When Stephen Spender's son Matthew was ten years old, he caught his hand in a car door. 'The event,' John Sutherland writes, 'recalled other tragedies in the boy's little life; the running over, for example, of his dog Bobby - a "rather lugubrious looking spaniel" and a present from his godmother, Edith Sitwell. Six-year-old Matthew had been disappointed by the hound's demise not being reported in the obituary columns of next day's Times.'
This cute narrative bagatelle turns out to epitomise something both about Spender and about the problems of writing his biography. To begin with, the past tense of 'recalled' indicates that it is not Sutherland who is reminded of the earlier incident. The passage, a rather spare endnote informs us, draws on an entry in Spender's journals: the one accident 'recalled' the other to Spender, who took a certain pride in his elder child's grave precocity. So Sutherland's version is written in what one might call the biographer's equivalent of free indirect style; only the description of the dog is given as a quotation (I'm not quite sure why; I suppose there may be spaniels who don't look lugubrious). However, when I pursued the incident to its source in the published version of Spender's journals, I found none of the detail of the earlier accident, merely a mention that the car-door incident 'brought to mind so many past episodes - his dog being run over, his canary being eaten by the cat in front of his eyes'. One has to infer from Sutherland's general practice that the detail of the earlier accident comes from material in the Spender archive, 'currently administered by the author's estate', perhaps from an unpublished section of the journals, perhaps from correspondence, perhaps from some other reminiscence. But this in turn starts to make one wonder how much the 'source' was a writerly composition intended for the public eye in the first place. Was it Spender who added the identification of his son's famous godparent as donor of the dog, and if so, to whom was the account addressed, implicitly or explicitly?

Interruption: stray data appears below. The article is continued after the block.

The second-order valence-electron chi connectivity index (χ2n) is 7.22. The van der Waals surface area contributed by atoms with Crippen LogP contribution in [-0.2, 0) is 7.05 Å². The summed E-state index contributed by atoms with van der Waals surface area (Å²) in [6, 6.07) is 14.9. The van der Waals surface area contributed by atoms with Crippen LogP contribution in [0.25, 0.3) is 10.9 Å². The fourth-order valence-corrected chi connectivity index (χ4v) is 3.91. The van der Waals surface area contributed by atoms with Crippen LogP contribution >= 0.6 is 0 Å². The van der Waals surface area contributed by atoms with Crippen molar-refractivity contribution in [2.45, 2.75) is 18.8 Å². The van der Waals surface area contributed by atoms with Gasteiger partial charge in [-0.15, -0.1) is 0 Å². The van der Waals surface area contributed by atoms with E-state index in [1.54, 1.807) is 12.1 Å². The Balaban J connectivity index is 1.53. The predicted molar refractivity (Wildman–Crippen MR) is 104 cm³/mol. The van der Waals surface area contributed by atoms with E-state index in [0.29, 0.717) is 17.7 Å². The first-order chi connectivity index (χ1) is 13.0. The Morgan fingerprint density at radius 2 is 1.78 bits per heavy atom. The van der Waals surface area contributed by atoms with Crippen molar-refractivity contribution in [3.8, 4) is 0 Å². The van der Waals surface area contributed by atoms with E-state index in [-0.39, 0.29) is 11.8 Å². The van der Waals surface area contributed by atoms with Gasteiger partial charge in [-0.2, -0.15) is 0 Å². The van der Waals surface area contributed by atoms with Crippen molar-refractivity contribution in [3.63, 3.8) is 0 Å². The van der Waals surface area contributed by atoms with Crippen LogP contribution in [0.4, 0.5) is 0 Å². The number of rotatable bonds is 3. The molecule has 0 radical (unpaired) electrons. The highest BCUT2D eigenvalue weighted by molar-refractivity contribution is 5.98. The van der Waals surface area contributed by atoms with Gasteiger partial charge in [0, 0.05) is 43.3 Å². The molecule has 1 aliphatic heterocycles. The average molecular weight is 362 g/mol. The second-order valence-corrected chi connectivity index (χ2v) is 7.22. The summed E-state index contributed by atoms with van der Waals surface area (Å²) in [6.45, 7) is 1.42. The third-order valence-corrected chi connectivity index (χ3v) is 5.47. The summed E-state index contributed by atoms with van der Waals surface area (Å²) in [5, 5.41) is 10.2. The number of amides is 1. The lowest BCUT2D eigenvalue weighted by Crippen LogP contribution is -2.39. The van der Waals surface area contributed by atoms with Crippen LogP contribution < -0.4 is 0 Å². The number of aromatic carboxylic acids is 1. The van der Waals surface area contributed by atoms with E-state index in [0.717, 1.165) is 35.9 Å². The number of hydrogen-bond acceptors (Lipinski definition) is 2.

LRB 22 July 2004 | PDF Download